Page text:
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Food Talk
Do you like food? If so, you came to the right off-topic section. Discuss your favorite food topics here!

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Old 07-03-2013, 08:33 AM   #21
joeski3d
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Originally Posted by NFRs2000nyc View Post
Fire danger? I'll take 100% controllable charcoal to an exploding propane tank anyday. It's only a fire danger if you do something really REALLY stupid.
+1 Never a flaming hose leak that turns into a visit from the fire dept on a Weber charcoal grill.

Perhaps, if you store gasoline next to the Weber and then find a way to knock the hot grill over onto said storage container...?

Brew, please explain what you are doing with the grill exactly that would cause it to be a fire hazard.
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Old 07-03-2013, 09:10 AM   #22
217Bimmer
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that lump wood charcoal is nice, but it gets hot as hell and burns really fast and cools down too much if you choke it down. hard to control, so i like briquettes or a combo of the two.

anyone have a smokenator for their weber? use mine every now and then. turns your weber into a smoker.
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Old 07-03-2013, 06:01 PM   #23
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+1 Never a flaming hose leak that turns into a visit from the fire dept on a Weber charcoal grill.

Perhaps, if you store gasoline next to the Weber and then find a way to knock the hot grill over onto said storage container...?

Brew, please explain what you are doing with the grill exactly that would cause it to be a fire hazard.
We live in the high desert - where it gets super, super dry in the summer. And super windy. When dumping coals from the starter chimney into the grill, I've had cinders fall through the vents at the bottom and get blown out onto the ground. I've also had bits of burning paper at the bottom of the chimney get blown up into the air. If one of those cinders or bits of paper got blown into dry grass - which would typically be about 35 feet from where I like to grill, we'd be screwed. I'm always a little sketched out grilling on hot, windy days. I can't just set the grill and forget it, I have to watch it.

With a propane grill, your fuel can't travel in the wind. Your BBQ may turn into a 5 foot wall of flame, but that's about it. It's not going anywhere. An exploding tank is incredibly unlikely.
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Old 07-03-2013, 06:07 PM   #24
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We live in the high desert - where it gets super, super dry in the summer. And super windy. When dumping coals from the starter chimney into the grill, I've had cinders fall through the vents at the bottom and get blown out onto the ground. I've also had bits of burning paper at the bottom of the chimney get blown up into the air. If one of those cinders or bits of paper got blown into dry grass - which would typically be about 35 feet from where I like to grill, we'd be screwed. I'm always a little sketched out grilling on hot, windy days. I can't just set the grill and forget it, I have to watch it.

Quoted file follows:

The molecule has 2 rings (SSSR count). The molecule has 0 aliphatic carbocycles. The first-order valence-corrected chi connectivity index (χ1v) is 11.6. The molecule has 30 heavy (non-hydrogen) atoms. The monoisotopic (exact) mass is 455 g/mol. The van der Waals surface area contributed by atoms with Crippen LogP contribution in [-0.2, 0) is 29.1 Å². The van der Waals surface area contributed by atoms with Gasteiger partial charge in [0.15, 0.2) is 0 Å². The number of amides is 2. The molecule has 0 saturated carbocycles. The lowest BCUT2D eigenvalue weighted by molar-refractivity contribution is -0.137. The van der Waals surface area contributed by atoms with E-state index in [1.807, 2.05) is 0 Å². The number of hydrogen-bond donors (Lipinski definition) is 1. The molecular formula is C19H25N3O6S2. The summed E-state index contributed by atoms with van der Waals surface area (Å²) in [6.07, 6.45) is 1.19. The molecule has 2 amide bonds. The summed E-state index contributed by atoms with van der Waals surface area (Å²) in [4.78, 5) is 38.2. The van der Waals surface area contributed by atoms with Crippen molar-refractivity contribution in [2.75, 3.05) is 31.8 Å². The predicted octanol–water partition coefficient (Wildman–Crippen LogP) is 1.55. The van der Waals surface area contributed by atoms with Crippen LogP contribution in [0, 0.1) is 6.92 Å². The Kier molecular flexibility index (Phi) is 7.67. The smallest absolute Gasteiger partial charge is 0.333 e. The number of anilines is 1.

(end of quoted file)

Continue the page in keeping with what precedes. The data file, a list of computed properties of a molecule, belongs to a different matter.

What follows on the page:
With a propane grill, your fuel can't travel in the wind. Your BBQ may turn into a 5 foot wall of flame, but that's about it. It's not going anywhere. An exploding tank is incredibly unlikely.
Hmmm, I guess I never had those conditions, but I can see the concern. Sure I have flaming embers flying around (especially when using moist wood) but it's nothing that would set anything on fire. If you live somewhere with a lot of that dry grass stuff, then I guess I can see the problem.
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Old 07-05-2013, 08:08 AM   #25
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http://www.wired.com/opinion/2013/07...than-charcoal/

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Your food doesn't know what's creating the heat below it, and once charcoal is hot, there aren't any aromatic compounds left in the coals. According to the food science bible Modernist Cuisine, "Carbon is carbon; as it burns, it imparts no flavor of its own to the food being grilled."

The characteristic flavor of grilled food comes from the drippings, not the fuel. When those drippings hit the heat source below, the oils, sugars, and proteins burst into smoke and flame. That heat creates new complex molecules that rise in the smoke and warm air to coat the food you're grilling.
http://www.wired.com/opinion/2013/07...tter-than-gas/

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Of course, even food cooked on a gas grill gives off aromas - all food does. But food grilled over a charcoal flame has a special one: guaiacol.

Guaiacol is an aroma compound produced when you use heat to break down lignin, the resin responsible for holding strands of cellulose together to form wood. "It has a smoky, spicy, bacony aroma," says Sacks. "In fact, the flavor that most people associate with bacon is largely degraded lignin."
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Old 07-10-2013, 08:54 AM   #26
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We live in the high desert - where it gets super, super dry in the summer. And super windy.
'nuff said. I would move. Sounds like you live in a tinderbox just waiting for a spark.

Imagine the smokey flavor you could get from the neighbor's house.
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Old 07-10-2013, 09:02 AM   #27
joeski3d
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This was pretty good, btw.
I altered the marinade a bit... really, soak the steak in whatever you prefer. It should produce excellent results.

I use a cast iron skillet. No spray needed.

http://www.epicurious.com/recipes/fo...r-Steak-236873
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